The move itself
If you´re flying out, make sure to double-check the airline regulations. For example, Easyjet allow you to buy an extra bag, but it does not entitle you to an extra 20kg. If you are travelling with someone, you can spread the collective weight (so for 2 people 40kg) between the bags, but airport regulations state that the maximum weight baggage handlers are allowed to lift is around 30kg.
Seeing a doctor
Make sure you bring your EHIC card with you. You will generally have to pay a 10€ fee or Praxisgebühr each quarter. You should be able to claim this back off of the NHS. Any treatment received will also cost. Unlike the British system, there aren’t really GPs – there is something called a Hausartz, so if you’re suffering from the sniffles, then they’re the person to see. Otherwise, you will need to find the relevent specialist. As you’re pretty much left to your own devices when it comes to choosing a doctor, the best bet is to talk to colleagues to find out if there are any horror stories floating about for certain practices.
Another thing to bear in mind is that some doctors are more open-minded to alternative medicine, which whilst not always clinically proven to work, is often cheaper and may help alleviate symptoms. Another alternative is to locate a Heilpraktiker.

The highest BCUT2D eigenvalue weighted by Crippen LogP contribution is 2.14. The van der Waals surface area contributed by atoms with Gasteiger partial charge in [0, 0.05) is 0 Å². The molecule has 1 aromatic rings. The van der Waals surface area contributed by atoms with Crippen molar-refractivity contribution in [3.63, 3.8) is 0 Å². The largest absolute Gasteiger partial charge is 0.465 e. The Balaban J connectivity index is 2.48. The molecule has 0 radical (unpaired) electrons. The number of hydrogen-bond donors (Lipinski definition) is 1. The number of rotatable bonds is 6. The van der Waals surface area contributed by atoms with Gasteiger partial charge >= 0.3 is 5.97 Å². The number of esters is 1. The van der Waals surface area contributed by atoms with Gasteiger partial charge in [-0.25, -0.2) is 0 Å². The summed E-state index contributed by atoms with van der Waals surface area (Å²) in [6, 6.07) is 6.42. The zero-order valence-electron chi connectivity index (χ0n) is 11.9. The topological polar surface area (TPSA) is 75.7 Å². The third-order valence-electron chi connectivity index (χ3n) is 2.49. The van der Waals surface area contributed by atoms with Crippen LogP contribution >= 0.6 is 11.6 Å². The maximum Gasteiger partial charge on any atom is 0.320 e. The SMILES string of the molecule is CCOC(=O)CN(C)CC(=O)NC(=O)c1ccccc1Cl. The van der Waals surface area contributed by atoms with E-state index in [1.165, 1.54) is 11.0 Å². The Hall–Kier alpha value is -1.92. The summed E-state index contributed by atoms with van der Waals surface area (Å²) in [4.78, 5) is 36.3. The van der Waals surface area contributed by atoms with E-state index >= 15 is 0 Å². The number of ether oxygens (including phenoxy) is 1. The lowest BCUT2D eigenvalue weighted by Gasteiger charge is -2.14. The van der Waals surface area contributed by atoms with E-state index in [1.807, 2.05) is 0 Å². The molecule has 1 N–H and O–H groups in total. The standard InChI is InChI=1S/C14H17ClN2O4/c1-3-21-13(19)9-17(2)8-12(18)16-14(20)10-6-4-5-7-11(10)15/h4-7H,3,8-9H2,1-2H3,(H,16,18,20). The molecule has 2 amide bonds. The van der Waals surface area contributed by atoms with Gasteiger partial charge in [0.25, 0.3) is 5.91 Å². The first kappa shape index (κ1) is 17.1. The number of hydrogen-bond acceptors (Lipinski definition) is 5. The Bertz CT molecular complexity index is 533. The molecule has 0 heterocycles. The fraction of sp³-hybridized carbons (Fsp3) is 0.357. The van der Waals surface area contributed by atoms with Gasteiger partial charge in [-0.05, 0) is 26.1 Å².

This is the day where nothing is open. No doctors, no shops, no supermarkets, nothing. Which is quite a pain when your arm’s hanging off and you need to see a doctor. This is when you need to call the Notartz, or out of hours doctor. You will have to pay a 5€ call out fee and make sure to ask for directions to the nearest pharmacy with Notdienst, or you won’t be able to get your presciption until the next working day.
Debit cards are called “EC-Karte” and you have to print off your statement each month yourself (either online or from a machine in the bank itself), otherwise you will be charged a small fee for the cost of sending it to you via post.
Buying a Handy
In order to buy a SIM card (SIM Karte) here you will need to show ID and give a German address. If you’re staying with a friend, you can give that address. After purchase, it will take a maximum of 48 hours to be “freigeschaltet” or activated. Tchibo offers cheap tarrifs and if you have a German bank account, you can register online (German bank account required) and topup via the interweb. Otherwise you simply go into the nearest Tchibo branch and tell them that you’d like to buy Guthaben (credit) for your Handy.
Monthly travel card
Travel in Munich (and possibly Bavaria in general) can be quite expensive. If you want to buy a student travel card, you need to take along you QMUL ID, your Anmeldebescheinigung, and the letter from your uni confirming you’re on your Year Abroad / compulsory work placement. These are only worth buying at the beginning of the month, because they are valid not from when you buy them, but on a monthly basis.
If you’re planning on travelling around a fair bit by train, it’s probably worth buying one of these. There’s the Bahncard25, which gives you a 25% discount, and provided you show them your QMUL ID, you pay the student rate and get about 10€ knocked off the price. There’s also a Bahncard50, which costs a fair bit more, but if you’re dead certain that you’ll be travelling around a hell of a lot, then go for it.